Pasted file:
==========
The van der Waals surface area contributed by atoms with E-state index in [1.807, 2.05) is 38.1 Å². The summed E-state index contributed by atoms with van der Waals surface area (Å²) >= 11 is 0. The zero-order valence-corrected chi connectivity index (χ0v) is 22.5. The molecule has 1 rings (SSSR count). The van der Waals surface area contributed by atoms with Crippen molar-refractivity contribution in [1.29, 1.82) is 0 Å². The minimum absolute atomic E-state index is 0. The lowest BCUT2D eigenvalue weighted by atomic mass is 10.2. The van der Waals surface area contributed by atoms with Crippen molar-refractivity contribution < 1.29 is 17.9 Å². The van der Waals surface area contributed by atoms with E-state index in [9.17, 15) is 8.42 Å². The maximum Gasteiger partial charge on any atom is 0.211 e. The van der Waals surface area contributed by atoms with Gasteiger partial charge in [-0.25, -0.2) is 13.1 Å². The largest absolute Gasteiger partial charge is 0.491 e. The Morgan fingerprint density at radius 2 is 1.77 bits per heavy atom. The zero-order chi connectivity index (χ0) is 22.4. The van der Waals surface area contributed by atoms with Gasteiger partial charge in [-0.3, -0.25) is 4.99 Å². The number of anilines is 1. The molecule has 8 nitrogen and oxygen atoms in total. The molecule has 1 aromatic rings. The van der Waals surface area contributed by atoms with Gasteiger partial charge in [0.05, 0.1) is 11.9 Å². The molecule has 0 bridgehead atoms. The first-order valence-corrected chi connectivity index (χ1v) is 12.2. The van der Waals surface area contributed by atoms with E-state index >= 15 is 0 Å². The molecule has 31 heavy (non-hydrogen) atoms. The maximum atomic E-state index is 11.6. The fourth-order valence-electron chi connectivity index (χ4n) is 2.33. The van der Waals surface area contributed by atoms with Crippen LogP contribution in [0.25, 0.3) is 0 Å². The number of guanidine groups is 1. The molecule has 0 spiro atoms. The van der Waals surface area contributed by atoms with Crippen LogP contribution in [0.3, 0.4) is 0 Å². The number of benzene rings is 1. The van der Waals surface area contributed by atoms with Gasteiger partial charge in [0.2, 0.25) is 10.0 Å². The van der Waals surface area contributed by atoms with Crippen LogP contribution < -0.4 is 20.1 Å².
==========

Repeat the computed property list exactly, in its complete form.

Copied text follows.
The van der Waals surface area contributed by atoms with E-state index in [1.807, 2.05) is 38.1 Å². The summed E-state index contributed by atoms with van der Waals surface area (Å²) >= 11 is 0. The zero-order valence-corrected chi connectivity index (χ0v) is 22.5. The molecule has 1 rings (SSSR count). The van der Waals surface area contributed by atoms with Crippen molar-refractivity contribution in [1.29, 1.82) is 0 Å². The minimum absolute atomic E-state index is 0. The lowest BCUT2D eigenvalue weighted by atomic mass is 10.2. The van der Waals surface area contributed by atoms with Crippen molar-refractivity contribution < 1.29 is 17.9 Å². The van der Waals surface area contributed by atoms with E-state index in [9.17, 15) is 8.42 Å². The maximum Gasteiger partial charge on any atom is 0.211 e. The van der Waals surface area contributed by atoms with Gasteiger partial charge in [-0.25, -0.2) is 13.1 Å². The largest absolute Gasteiger partial charge is 0.491 e. The Morgan fingerprint density at radius 2 is 1.77 bits per heavy atom. The zero-order chi connectivity index (χ0) is 22.4. The van der Waals surface area contributed by atoms with Gasteiger partial charge in [-0.3, -0.25) is 4.99 Å². The number of anilines is 1. The molecule has 8 nitrogen and oxygen atoms in total. The molecule has 1 aromatic rings. The van der Waals surface area contributed by atoms with Gasteiger partial charge in [0.05, 0.1) is 11.9 Å². The molecule has 0 bridgehead atoms. The first-order valence-corrected chi connectivity index (χ1v) is 12.2. The van der Waals surface area contributed by atoms with E-state index >= 15 is 0 Å². The molecule has 31 heavy (non-hydrogen) atoms. The maximum atomic E-state index is 11.6. The fourth-order valence-electron chi connectivity index (χ4n) is 2.33. The van der Waals surface area contributed by atoms with Crippen LogP contribution in [0.25, 0.3) is 0 Å². The number of guanidine groups is 1. The molecule has 0 spiro atoms. The van der Waals surface area contributed by atoms with Crippen LogP contribution in [0.3, 0.4) is 0 Å². The number of benzene rings is 1. The van der Waals surface area contributed by atoms with Gasteiger partial charge in [0.2, 0.25) is 10.0 Å². The van der Waals surface area contributed by atoms with Crippen LogP contribution < -0.4 is 20.1 Å².